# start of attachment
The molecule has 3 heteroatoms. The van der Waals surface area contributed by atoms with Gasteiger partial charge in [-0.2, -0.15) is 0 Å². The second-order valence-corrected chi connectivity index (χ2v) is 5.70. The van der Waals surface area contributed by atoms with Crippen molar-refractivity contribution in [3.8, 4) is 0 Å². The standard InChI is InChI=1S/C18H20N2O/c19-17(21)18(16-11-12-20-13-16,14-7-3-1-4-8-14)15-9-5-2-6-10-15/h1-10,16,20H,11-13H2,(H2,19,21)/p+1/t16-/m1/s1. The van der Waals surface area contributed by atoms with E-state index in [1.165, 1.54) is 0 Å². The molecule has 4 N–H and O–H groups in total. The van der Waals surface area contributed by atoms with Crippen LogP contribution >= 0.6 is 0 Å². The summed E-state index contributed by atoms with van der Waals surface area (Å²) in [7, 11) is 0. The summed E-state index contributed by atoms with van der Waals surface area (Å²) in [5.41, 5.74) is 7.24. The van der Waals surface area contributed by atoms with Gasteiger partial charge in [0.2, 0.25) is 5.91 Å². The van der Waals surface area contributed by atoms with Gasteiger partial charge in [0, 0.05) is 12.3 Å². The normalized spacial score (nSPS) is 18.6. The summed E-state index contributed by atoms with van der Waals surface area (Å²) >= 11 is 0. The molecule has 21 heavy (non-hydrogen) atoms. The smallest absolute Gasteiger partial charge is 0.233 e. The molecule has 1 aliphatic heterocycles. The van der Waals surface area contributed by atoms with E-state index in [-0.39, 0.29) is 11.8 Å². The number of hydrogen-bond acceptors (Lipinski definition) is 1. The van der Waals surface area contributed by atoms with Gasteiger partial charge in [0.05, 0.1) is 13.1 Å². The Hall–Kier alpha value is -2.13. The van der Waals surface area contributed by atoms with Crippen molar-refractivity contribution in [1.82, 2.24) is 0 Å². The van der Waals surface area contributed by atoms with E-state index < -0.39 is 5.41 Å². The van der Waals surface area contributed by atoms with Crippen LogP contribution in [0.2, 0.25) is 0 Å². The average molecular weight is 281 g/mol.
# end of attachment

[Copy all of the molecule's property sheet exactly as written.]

The molecule has 3 heteroatoms. The van der Waals surface area contributed by atoms with Gasteiger partial charge in [-0.2, -0.15) is 0 Å². The second-order valence-corrected chi connectivity index (χ2v) is 5.70. The van der Waals surface area contributed by atoms with Crippen molar-refractivity contribution in [3.8, 4) is 0 Å². The standard InChI is InChI=1S/C18H20N2O/c19-17(21)18(16-11-12-20-13-16,14-7-3-1-4-8-14)15-9-5-2-6-10-15/h1-10,16,20H,11-13H2,(H2,19,21)/p+1/t16-/m1/s1. The van der Waals surface area contributed by atoms with E-state index in [1.165, 1.54) is 0 Å². The molecule has 4 N–H and O–H groups in total. The van der Waals surface area contributed by atoms with Crippen LogP contribution >= 0.6 is 0 Å². The summed E-state index contributed by atoms with van der Waals surface area (Å²) in [7, 11) is 0. The summed E-state index contributed by atoms with van der Waals surface area (Å²) in [5.41, 5.74) is 7.24. The van der Waals surface area contributed by atoms with Gasteiger partial charge in [0.2, 0.25) is 5.91 Å². The van der Waals surface area contributed by atoms with Gasteiger partial charge in [0, 0.05) is 12.3 Å². The normalized spacial score (nSPS) is 18.6. The summed E-state index contributed by atoms with van der Waals surface area (Å²) >= 11 is 0. The molecule has 21 heavy (non-hydrogen) atoms. The smallest absolute Gasteiger partial charge is 0.233 e. The molecule has 1 aliphatic heterocycles. The van der Waals surface area contributed by atoms with E-state index in [-0.39, 0.29) is 11.8 Å². The number of hydrogen-bond acceptors (Lipinski definition) is 1. The van der Waals surface area contributed by atoms with Gasteiger partial charge in [0.05, 0.1) is 13.1 Å². The Hall–Kier alpha value is -2.13. The van der Waals surface area contributed by atoms with Crippen molar-refractivity contribution in [1.82, 2.24) is 0 Å². The van der Waals surface area contributed by atoms with E-state index < -0.39 is 5.41 Å². The van der Waals surface area contributed by atoms with Crippen LogP contribution in [0.2, 0.25) is 0 Å². The average molecular weight is 281 g/mol.